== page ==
THE CONVERSATION

Ray: I’m Ray

Kandace: I’m Kandace.

Ray: This is Unpacking Coffee. This week, Roseline Coffee Roasters of Portland Oregon.

Roseline coffee and espresso

Kandace: Yeah Portland!

Ray: They are founded in 2012 let’s say. 2012. It’s owned by Marty Lopes.

Kandace: Who was the coffee buyer for Barista for a few years.

Ray: He came in and talked to us a little bit.

Kandace: Mhm.

Marty Lopes and Ray chat about Roseline Coffee

Marty:: I started out as a barista in a local neighborhood bakery that I was so stoked to get a job at. So when I first moved here, I worked at Extracto Coffee House in Northeast Portland. They were a nice shop and, I was really lucky to get a start with them. From there I went to Barista Cafe, and then from there I got to start Roseline coffee.

Ray: Do you do the buying and the roasting at Roseline?

Marty:: Certainly. We’re also a roaster. Our operations are really simple. We just buy green coffee and roast it and put it in bags essentially.

Roseline's Las Tolas Caturra Coffee

Where we really focus our effort is just searching for the highest quality product that we can find. We need to have a very holistic approach to what we’re doing. It’s not just roasting. It’s not just sourcing the green coffee. It’s the QC and the tacking and the delivery. There’s a lot of thought and effort put into understanding what consumers want…and really just trying to be a positive member of our local community in Portland.

Ray: Another thing that’s interesting about them is they don’t have a retail shop at all. It’s just basically wholesale.
So, right now you can get it at Barista. The Hounds Tooth in Austin is kind of like, they carry a number of different roasters kind of like the model that Barista does.

Kandace: We’re gonna be in Austin.

Ray: Yeah so we’re gonna check that out.

Kandace: That goes on our list.

Ray: Yeah, it goes on the bucket list.

Kandace: Yeah, we’re coming for you Austin!
What did you talk about Ray? You and Marty? This was yesterday right?

Ray: Well one of the things that Marty and I talked about was the story behind the spine packaging.

Marty:: This iteration of our bags right now is like, the first iteration that I’m like, okay I’m semi-happy with this. You know our current bag setup is a combination of how can we make this look really nice but also get a lot of flexibility out of the packaging. We’re looking at form and function. These are stock bags that we source and we have our hot stamp design printed on there and then we had a custom die-cut label designed so that we can do short run printing and have a little variability like, what coffee it is, a splash of color, and obviously adjusting the actual roast date.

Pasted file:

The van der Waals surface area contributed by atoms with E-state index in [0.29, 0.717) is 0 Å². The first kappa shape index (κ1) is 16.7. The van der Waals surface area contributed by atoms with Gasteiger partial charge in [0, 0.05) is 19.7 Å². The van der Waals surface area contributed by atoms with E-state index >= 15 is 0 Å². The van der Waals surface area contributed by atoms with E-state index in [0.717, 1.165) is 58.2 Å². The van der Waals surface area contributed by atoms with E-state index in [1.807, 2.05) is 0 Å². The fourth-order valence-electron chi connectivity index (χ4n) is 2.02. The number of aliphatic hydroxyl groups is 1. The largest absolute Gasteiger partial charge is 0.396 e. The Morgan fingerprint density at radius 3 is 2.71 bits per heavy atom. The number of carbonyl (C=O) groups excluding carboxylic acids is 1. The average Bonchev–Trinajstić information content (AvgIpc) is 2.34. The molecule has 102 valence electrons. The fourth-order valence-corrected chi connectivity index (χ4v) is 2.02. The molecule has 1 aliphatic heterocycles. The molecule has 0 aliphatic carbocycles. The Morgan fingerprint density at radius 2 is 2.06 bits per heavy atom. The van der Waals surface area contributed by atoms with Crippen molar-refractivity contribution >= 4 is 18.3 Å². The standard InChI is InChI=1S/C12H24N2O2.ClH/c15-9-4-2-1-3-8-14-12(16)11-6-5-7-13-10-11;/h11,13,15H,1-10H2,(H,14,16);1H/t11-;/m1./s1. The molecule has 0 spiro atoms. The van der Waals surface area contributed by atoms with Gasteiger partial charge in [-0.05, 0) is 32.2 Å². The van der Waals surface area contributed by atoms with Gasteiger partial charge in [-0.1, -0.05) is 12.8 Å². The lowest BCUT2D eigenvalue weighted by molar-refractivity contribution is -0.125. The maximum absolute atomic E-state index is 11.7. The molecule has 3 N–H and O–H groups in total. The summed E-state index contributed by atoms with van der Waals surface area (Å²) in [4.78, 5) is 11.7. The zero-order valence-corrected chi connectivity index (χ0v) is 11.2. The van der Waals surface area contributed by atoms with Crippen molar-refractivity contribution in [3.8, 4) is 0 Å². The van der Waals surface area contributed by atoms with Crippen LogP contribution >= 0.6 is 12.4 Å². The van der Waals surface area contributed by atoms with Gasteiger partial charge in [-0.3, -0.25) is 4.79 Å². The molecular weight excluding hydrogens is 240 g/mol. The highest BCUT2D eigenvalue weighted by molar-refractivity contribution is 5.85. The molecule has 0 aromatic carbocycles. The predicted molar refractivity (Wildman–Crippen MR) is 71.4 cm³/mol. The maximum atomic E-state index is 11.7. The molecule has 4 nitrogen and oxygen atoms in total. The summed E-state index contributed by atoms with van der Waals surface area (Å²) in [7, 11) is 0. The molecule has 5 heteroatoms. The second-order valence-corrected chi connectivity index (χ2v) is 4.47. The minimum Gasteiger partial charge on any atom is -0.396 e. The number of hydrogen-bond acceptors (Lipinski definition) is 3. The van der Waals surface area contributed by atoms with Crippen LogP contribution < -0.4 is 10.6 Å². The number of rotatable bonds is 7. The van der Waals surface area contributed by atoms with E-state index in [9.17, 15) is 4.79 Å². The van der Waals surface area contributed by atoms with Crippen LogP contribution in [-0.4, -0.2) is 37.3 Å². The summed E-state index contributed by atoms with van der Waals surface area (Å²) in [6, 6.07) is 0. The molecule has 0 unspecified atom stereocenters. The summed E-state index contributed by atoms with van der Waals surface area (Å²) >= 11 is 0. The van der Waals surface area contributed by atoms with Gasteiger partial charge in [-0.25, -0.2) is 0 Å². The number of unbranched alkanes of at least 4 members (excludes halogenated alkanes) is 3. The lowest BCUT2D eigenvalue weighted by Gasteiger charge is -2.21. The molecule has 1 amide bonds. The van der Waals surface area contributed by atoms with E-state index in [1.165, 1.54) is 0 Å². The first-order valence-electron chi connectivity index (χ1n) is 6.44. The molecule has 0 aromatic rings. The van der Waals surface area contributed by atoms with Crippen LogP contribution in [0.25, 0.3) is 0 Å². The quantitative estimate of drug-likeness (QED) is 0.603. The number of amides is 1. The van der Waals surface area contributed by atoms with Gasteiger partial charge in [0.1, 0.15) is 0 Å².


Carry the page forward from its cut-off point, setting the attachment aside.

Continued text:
It looks nice and there’s only one sticker to apply.  Blakely Dadson is the original artist of Roseline font and our rose icon. I’m gonna be okay with my grandkids you know looking at this and it’s not gonna change.

Jolby and Friends— they’re a local design crew. So they helped us design our hot stamp and then they put together the actual label design. Once I saw this design I was just like yeah this is it.

So how we set this up is our single origin coffees are all in white bags and then our blends are all in black bags. The components of the blend can change, but it’s a really familiar thing to the customer every single time, and they can be like, “oh, I know that one”.

Ray: Yeah.

Brett Stenson: The original bag that he started with was more of like a scrappy, sort of like we need to just get this bag out there. For me, as a designer, I wanted to elevate packaging to fit the flavor because it felt…it felt luxurious I guess to me. So a lot of the design is actually based on like imperial, you know like kings or like cigar boxes and I wanted to tie in the rose stuff because it’s Portland, and this is Rose city.
So, before it felt like the coffee spoke louder than the bag and so we wanted to really try to push with Marty like how can we make this bag feel worth even more than it actually costs.

Instead of just like putting a logo on it and then putting a little paper label how can we make the whole bag feel like a complete package.

Steven Kasprzyk: We could come up with a million ideas that would cost him five dollars a bag. That’s not what he needed or wanted, so that was really important too.

Dark Roseline Bags

We actually spend quite a bit of time picking colors based on the flavor or the region that it comes from. Like this is Molasses cacao and coconut. So, in our heads that fits that flavor profile I guess.
He could have, you know ten different Guatemalans. We don’t want them all to be blue, because some may not feel blue. You know necessarily…
For Marty, it felt like the coffee was super premium, but he didn’t want to be too flashy.

Not every panel is designed and not every square inch is designed. I think, when you look at a client, as like, a personality or something like that, it just helps so much to really narrow it down.

Kandace: Also, we had a great conversation with Marty as he was leaving about coffee in general and… source trips. It was a good reminder of how interconnected coffee is, what a good agricultural product is, and at the end of the day people like Marty are making this phenomenal coffee you know the money is going back to farmers and that’s a good thing.

Ray: Roseline Coffee Roasters of Portland, Oregon.